There are three main categories which fashion films go under and here I have explained what each of them are and given examples.
Conventional Narrative Fashion Film
Conventional narrative fashion films are films with an obvious story line, where the garments and styling support the characters and narrative. This style of fashion film with always have a beginning, middle and end. These fashion films usually have speech and are very similar to films you would see in the cinema, but they are just shorter. This style of fashion film aims to get the viewer to aspire to be the character in the film and to therefore want what she is wearing. Famous people are often used in these fashion films as the viewer would think that if the clothing is good enough for their favourite celebrity, then it is definitely good enough for them .
“A Therapy”, by Roma Polanski for Prada
PRADA, 2012. Prada presents “A Therapy” By Roman Polanski With Ben Kingsley & Helena Bonham Carter [2 November 2015]. Available from: https://www.youtube.com/watch?v=o-pF8rKZ37c
This is an example of a fashion film using conventional narrative. There is a clear storyline of a woman entering a therapy session, by them her therapist being more interested in her beautiful Prada coat than listening to her stories. I like that the storyline is very simple, because it is easy to follow and therefore doesn’t distract from the fashion side of it. I also like that there is a comical feel to the film because it makes it more fun and interesting to watch. It is clear what brand is being advertised because there are shots of the brand name Prada incorporated into some shots. The slogan ‘Prada suits everyone’ also makes the brand name clear and adds a comical side to the film. Prada is a very expensive brand and I think that is why very upper class characters with glamorous sales were used so that the possible buys are more inclined to want to incorporate the garments into their own wardrobes. Helena Bonham Carter was used in this film who is a very popular actress which would have drawn more attention and interest to the short film.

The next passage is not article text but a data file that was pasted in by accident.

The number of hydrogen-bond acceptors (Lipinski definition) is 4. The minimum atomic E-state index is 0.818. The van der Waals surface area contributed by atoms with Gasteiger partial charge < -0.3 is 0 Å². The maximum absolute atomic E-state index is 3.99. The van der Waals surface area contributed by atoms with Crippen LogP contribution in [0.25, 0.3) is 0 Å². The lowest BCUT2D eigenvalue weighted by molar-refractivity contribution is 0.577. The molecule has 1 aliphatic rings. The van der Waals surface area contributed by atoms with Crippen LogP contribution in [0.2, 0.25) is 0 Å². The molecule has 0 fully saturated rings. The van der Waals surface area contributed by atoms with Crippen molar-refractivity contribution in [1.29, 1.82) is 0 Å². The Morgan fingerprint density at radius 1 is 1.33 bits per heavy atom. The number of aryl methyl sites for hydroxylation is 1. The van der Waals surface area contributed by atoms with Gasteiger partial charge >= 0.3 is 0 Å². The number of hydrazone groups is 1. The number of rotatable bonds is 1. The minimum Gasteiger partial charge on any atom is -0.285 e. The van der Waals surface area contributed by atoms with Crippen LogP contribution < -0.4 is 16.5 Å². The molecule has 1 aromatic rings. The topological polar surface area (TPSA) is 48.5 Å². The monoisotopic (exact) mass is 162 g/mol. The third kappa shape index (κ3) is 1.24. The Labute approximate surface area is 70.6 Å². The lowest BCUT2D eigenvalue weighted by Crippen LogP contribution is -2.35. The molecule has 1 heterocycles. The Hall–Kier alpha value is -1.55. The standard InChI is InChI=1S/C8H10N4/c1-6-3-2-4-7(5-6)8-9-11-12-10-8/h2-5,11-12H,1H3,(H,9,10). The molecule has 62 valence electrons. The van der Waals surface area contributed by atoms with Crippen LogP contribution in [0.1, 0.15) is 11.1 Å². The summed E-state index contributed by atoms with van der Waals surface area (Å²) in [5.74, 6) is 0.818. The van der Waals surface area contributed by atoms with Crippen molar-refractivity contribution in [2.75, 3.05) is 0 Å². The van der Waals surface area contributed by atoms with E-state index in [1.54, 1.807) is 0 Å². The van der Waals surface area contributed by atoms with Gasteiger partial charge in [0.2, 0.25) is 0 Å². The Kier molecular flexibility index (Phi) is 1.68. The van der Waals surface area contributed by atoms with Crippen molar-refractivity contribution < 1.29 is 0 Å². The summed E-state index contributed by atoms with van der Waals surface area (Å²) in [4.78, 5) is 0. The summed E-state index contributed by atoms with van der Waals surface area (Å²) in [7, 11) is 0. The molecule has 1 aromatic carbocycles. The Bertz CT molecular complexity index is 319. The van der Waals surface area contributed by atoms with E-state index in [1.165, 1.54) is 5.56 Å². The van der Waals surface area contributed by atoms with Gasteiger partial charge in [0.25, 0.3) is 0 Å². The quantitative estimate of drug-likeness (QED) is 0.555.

The shots are long and the overall pace is quite slow, possibly to give a more dream-like feel as the therapist dreams about wearing her coat; this also makes it seem more relaxed and calming. Once the patient starts describing her dream to the therapist, he starts to listen but gets distracted by her elegant fur coat. The camera shows this as he looking intriguingly at something in the distance and then there is a shot of the coat, making it clear what he is looking at. As he slowly and quieting starts making his way to the coat, a calming and slow music starts, which drowns out the patient’s voice, showing that he is no longer listening to her. It is comical as you can still hear her going on about her dream, thinking that he is listening and understanding, when actually he is posing in the mirror with her coat. It is also comical as you would not expect a man like him to want to wear a coat so feminine and glamorous as that. I think this storyline is very effective as it makes the viewers think that they would suit it as well as the slogan appears ‘Prada suits everyone’.
Organic Narrative Fashion Film
An organic narrative fashion film is where the storyline is based on the fashion, so the fashion is the dominant feature. This means that the actors and actresses let the garments and styling tell the story. The style of narrative uses most of the aspects of a normal film, e.g. characterisation and sound effects etc. but it doesn’t necessarily have speech or a clear storyline.